SAN FRANCISCO—It’s not really from Memphis, but technically speaking, it is meat—and one fledgling California firm wants to bring it from their laboratory farm to your plate.
Memphis Meats, a startup based in San Francisco, is preparing to turn the millenniums-old meat farming industry on its head. The company will make its global debut Feb. 4 in its hometown on the U.S. west coast, and its founders plan to have lab-grown meat on tables across the country within five years.
“This is absolutely the future of meat,” Uma Valeti, the company’s CEO, as well as a trained cardiologist, said. “We plan to do to the meat industry what the car did to the horse and buggy. Cultured meat will completely replace the status quo and make raising animals to eat them simply unthinkable.”
As a number of companies begin competing for a place at the cultured meat table, Memphis Meats says it is already growing real meat in small quantities using cells from pigs, chickens and cows. The lab-meat race hit the mainstream several years ago when Google co-founder, Sergey Brin, turned up the heat by providing $330,000 to fund the world’s first cultured hamburger.
Founded by Valeti, stem cell biologist Nicholas Genovese and biomedical engineer Will Clem—who provided the Memphis connection with his ownership of a chain of Tennessee barbeque joints—the startup will pitch its audacious business plan to a group of venture capitalists at San Francisco biotech accelerator Indie Bio this week. The company said it is already beginning to close in on raising $2 million in its initial round of venture financing.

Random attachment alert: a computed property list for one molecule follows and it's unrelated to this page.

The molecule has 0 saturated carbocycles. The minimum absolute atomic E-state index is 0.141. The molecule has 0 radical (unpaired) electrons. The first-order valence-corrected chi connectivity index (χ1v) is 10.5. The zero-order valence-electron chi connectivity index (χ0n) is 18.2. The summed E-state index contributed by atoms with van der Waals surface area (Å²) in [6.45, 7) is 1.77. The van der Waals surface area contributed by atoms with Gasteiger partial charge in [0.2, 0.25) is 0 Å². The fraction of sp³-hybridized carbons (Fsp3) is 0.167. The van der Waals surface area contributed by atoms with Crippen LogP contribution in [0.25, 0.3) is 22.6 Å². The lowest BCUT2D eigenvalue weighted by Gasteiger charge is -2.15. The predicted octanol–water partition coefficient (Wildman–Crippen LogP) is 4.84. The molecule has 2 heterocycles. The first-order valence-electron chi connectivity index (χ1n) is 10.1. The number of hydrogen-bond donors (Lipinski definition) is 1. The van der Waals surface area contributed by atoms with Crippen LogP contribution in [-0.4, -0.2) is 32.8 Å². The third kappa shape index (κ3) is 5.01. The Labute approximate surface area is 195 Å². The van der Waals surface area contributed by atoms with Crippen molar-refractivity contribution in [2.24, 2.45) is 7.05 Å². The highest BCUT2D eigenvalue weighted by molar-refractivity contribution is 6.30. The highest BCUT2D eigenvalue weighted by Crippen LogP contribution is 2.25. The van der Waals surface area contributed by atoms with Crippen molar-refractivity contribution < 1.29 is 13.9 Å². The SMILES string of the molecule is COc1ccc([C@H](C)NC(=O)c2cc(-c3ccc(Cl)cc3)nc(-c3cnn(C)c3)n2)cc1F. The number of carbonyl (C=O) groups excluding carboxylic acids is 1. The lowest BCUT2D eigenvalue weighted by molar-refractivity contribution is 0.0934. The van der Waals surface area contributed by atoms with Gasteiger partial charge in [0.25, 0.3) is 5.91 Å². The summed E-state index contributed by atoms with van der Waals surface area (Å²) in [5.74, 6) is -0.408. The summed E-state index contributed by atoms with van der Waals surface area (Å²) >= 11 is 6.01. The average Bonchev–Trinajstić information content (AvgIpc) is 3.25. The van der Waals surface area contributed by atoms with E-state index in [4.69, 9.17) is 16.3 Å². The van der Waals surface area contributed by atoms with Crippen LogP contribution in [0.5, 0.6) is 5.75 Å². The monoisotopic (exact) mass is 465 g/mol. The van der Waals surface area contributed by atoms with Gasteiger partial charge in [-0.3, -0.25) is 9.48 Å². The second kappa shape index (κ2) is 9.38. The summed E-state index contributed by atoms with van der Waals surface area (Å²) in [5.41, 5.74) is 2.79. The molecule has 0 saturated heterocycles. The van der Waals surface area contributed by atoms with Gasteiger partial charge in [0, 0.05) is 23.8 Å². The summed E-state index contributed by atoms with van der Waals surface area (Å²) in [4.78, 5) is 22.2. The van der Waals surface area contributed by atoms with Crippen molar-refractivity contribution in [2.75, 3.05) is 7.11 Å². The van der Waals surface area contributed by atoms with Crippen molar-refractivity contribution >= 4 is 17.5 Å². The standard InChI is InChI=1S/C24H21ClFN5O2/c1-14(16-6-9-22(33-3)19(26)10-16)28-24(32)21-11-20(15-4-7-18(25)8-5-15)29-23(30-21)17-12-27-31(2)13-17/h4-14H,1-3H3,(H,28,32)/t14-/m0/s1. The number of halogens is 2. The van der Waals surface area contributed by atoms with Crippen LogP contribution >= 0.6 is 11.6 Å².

In addition to avoiding increasingly controversial industrial farming practices, cultured meat drastically reduces greenhouse gas emissions. Memphis Meats says its process generates 90 per cent fewer emissions than conventional animal farming.
“While generating one calorie from beef requires 23 calories in feed, Memphis Meats plans to produce a calorie of meat from just three calories in inputs,” the startup said. “The company’s products will be free of antibiotics, fecal matter, pathogens, and other contaminants found in conventional meat.”
With enormous supply chains involved in getting Canadian meat from the farm to plates across the country and around the world, the potentially game-changing technology could have broad implications—and if the company’s ambitious timeline proves realistic, it will happen sooner than most observers expected.
A look at the world’s first cultured meatball: